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Sunday, May 24, 2015

CCSS Critical Vocabulary--How do you teach it to K-1?

Teaching the CCSS critical vocabulary to K-1 students has been on my mind lately, as seen in my previous post here. I'm aware that the upper elementary teachers are hoping and praying that we K-1 teachers are introducing the 20+ highly rigorous vocabulary words throughout our school year. Raise your hand if you made that goal this year [hand is raised]. Raise your hand if you want a better handle on how to do it for next year [hands waving emphatically in the air]. Well, maybe I'm not that overly excited about it but I know that it is something I need to buckle down it git-r-dun!

First off, I've started printing anchor charts for this next school year. There are some teachers out there who have made some products for the purpose of teaching the critical vocabulary, but I couldn't quite find what I was looking for in my own, I made them. I wanted to use all of the words designated for K-1 in one well-known story. I chose "Goldilocks and the Three Bears". This story is a well-loved story in primary grades and easy for ELL students to learn. Now until Memorial Day 2015, they are available in my TPT store for a discount.

I'll be posting more throughout the summer on this topic. Ahh, summer, why are you 6 days away from me?

Sunday, April 26, 2015

Bullet Journal Lesson Plans

I've come to the conclusion that all the lesson plan templates I've created are all missing something. All teachers know they have activities, worksheets, meetings, special speakers, assemblies that need to fit somewhere in their lesson plans every week and yet these items feel more scattered than organized, like this:

 I always feel the need to highlight...everything. Worse even is to use up all the color ink to highlight everything in various colors to make them stand out. Are they really easier to see? Not really.

Now, my lesson plans look like this!

 Aaahhhhh! Why didn't I think of this before?

What is bullet journaling? It is a way to plan with bullets, sort of like a checklist, but more. Now this new way of lesson planning is not true bullet journaling, but I've taken the list part and incorporated it into my daily lesson planning. My schedule is now at the bottom and my most important things to do in that day are at the top. If for some reason I don't complete something on the list, I can look back across past days of the week to see what I still need to do. Nothing is lost in the jumble of the schedule found at the bottom of the page. My whole team has decided to use this way to lesson plan and we feel so much more streamlined in our planning! It is truly freeing! And just think, next year's planning should be easier when we refer back to these same checklists.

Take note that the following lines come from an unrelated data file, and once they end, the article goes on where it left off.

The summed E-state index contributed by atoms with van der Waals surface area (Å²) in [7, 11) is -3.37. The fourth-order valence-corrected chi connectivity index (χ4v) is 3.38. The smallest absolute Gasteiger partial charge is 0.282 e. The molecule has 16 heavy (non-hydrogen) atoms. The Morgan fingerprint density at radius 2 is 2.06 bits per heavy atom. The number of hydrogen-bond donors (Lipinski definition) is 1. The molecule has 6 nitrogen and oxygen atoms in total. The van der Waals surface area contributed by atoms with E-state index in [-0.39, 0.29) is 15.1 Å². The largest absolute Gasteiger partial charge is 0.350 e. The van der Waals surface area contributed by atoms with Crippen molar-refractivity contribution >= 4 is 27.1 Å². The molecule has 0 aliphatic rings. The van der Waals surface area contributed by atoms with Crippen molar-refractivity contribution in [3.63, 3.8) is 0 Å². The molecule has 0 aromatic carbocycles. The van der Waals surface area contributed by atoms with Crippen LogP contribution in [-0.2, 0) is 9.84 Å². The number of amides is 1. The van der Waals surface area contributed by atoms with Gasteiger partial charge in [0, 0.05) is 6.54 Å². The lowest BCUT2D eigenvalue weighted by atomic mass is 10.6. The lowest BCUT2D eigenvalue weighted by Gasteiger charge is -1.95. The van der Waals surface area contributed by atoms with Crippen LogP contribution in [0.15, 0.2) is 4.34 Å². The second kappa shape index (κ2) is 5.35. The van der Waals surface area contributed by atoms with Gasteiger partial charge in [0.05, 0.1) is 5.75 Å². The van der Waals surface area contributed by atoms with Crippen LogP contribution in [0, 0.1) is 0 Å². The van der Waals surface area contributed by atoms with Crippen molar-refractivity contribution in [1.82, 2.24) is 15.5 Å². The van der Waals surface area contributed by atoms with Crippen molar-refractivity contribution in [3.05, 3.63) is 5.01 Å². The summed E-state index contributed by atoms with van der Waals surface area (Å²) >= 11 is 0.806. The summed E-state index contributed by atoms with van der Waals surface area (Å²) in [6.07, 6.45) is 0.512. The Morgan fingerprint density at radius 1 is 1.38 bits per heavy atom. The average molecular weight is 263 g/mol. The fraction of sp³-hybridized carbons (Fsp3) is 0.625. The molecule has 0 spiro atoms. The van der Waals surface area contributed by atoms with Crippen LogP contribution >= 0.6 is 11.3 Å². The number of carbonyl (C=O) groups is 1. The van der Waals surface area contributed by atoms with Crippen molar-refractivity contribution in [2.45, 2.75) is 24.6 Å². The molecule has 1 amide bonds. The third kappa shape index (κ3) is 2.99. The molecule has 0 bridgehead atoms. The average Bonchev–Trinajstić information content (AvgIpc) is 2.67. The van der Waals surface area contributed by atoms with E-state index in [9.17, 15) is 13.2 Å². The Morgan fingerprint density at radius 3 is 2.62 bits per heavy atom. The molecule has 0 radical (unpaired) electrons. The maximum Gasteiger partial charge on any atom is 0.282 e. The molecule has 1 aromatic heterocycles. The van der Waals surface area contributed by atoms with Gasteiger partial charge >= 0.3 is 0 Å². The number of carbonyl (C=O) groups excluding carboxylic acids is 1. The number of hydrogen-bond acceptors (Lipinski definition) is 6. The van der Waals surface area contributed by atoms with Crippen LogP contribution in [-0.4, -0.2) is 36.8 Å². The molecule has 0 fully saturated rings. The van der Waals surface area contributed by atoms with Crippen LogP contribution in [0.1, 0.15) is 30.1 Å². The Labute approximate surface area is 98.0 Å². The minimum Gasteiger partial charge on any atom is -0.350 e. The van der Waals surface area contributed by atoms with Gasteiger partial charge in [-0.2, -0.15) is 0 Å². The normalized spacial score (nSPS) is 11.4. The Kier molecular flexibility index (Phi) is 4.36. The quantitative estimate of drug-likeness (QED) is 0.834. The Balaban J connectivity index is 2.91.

Sunday, April 19, 2015

WBT and Critical Vocabulary

First off, Whole Brain Teaching (WBT) is the work of Chris Biffle and, in essence, is a teaching method that lends itself heavily to engaging students while learning.
“Here is the First Great Law of Whole Brain Teaching: The longer we talk, the more students we lose.”
Biffle, Chris (2013-05-13). Whole Brain Teaching for Challenging Kids (and the rest of your class, too!) (p. 6). Whole Brain Teaching, LLC. Kindle Edition. 

WBT utilizes gestures and short stints of teaching along with having students reteach each other--all within just a few minutes a session! For more information and free awesome videos and eBooks, go to 

 Secondly, critical vocabulary is the phrase now used to identify a list of words that may be found in achievement testing and CCSS. So, in essence, if you teach you need to be using these words often in your classroom (Sprenger, 2013):

Kindergarten: compare/contrast, describe, distinguish, identify, retell
1st: demonstrate, determine, draw, explain, locate, suggest, support

Add to this list the following words: classify/categorize, explicitly, recognize, recount

So, how do we make these words meaningful and useable to first graders?

WBT Power Pix is one place to start but I've yet to find the majority of these words to teach with gestures. Click on the power pix below to go to the downloadable file. These power pix are close to the end of each file.

This one is from Whole Brain Teaching in the Ladybug Club. Click the pix below to find a link.

Off to a good start, but if the other power pix cannot be found they will need to be made. Let me know if you have located any for the remaining critical vocabulary for kindergarten and first grade.

Source:  Sprenger, M. (2013). Teaching the critical vocabulary of the common core 55 words that make or break student understanding. Alexandria, Virginia: ASCD.